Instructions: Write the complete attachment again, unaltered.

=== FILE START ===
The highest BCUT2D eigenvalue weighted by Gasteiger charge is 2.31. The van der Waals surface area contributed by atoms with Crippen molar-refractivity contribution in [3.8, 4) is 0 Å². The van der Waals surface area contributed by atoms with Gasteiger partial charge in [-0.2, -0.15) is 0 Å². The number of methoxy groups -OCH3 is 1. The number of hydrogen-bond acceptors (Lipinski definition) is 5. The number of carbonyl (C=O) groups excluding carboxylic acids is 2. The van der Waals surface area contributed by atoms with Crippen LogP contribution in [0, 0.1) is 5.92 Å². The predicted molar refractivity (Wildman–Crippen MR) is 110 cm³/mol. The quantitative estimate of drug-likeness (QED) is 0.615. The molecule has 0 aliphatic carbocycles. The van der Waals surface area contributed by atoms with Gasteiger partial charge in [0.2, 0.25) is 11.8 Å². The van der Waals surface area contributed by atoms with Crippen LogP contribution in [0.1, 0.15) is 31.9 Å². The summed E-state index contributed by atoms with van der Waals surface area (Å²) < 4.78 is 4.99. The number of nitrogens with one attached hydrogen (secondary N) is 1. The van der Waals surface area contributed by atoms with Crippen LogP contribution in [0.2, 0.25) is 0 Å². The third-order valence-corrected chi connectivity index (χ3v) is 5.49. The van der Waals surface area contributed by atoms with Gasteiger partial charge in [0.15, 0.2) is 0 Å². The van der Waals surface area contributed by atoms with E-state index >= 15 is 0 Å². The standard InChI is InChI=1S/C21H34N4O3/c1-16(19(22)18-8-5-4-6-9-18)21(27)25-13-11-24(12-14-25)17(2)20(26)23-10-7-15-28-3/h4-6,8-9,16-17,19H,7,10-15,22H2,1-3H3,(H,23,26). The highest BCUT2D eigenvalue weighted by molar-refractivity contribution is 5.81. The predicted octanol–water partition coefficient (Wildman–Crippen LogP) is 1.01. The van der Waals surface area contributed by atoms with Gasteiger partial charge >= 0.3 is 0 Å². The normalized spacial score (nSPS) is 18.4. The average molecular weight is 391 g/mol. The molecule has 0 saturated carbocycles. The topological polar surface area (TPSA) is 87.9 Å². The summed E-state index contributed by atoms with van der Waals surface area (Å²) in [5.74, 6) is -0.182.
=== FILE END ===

The highest BCUT2D eigenvalue weighted by Gasteiger charge is 2.31. The van der Waals surface area contributed by atoms with Crippen molar-refractivity contribution in [3.8, 4) is 0 Å². The van der Waals surface area contributed by atoms with Gasteiger partial charge in [-0.2, -0.15) is 0 Å². The number of methoxy groups -OCH3 is 1. The number of hydrogen-bond acceptors (Lipinski definition) is 5. The number of carbonyl (C=O) groups excluding carboxylic acids is 2. The van der Waals surface area contributed by atoms with Crippen LogP contribution in [0, 0.1) is 5.92 Å². The predicted molar refractivity (Wildman–Crippen MR) is 110 cm³/mol. The quantitative estimate of drug-likeness (QED) is 0.615. The molecule has 0 aliphatic carbocycles. The van der Waals surface area contributed by atoms with Gasteiger partial charge in [0.2, 0.25) is 11.8 Å². The van der Waals surface area contributed by atoms with Crippen LogP contribution in [0.1, 0.15) is 31.9 Å². The summed E-state index contributed by atoms with van der Waals surface area (Å²) < 4.78 is 4.99. The number of nitrogens with one attached hydrogen (secondary N) is 1. The van der Waals surface area contributed by atoms with Crippen LogP contribution in [0.2, 0.25) is 0 Å². The third-order valence-corrected chi connectivity index (χ3v) is 5.49. The van der Waals surface area contributed by atoms with Gasteiger partial charge in [0.15, 0.2) is 0 Å². The van der Waals surface area contributed by atoms with E-state index >= 15 is 0 Å². The standard InChI is InChI=1S/C21H34N4O3/c1-16(19(22)18-8-5-4-6-9-18)21(27)25-13-11-24(12-14-25)17(2)20(26)23-10-7-15-28-3/h4-6,8-9,16-17,19H,7,10-15,22H2,1-3H3,(H,23,26). The highest BCUT2D eigenvalue weighted by molar-refractivity contribution is 5.81. The predicted octanol–water partition coefficient (Wildman–Crippen LogP) is 1.01. The van der Waals surface area contributed by atoms with Gasteiger partial charge >= 0.3 is 0 Å². The normalized spacial score (nSPS) is 18.4. The average molecular weight is 391 g/mol. The molecule has 0 saturated carbocycles. The topological polar surface area (TPSA) is 87.9 Å². The summed E-state index contributed by atoms with van der Waals surface area (Å²) in [5.74, 6) is -0.182.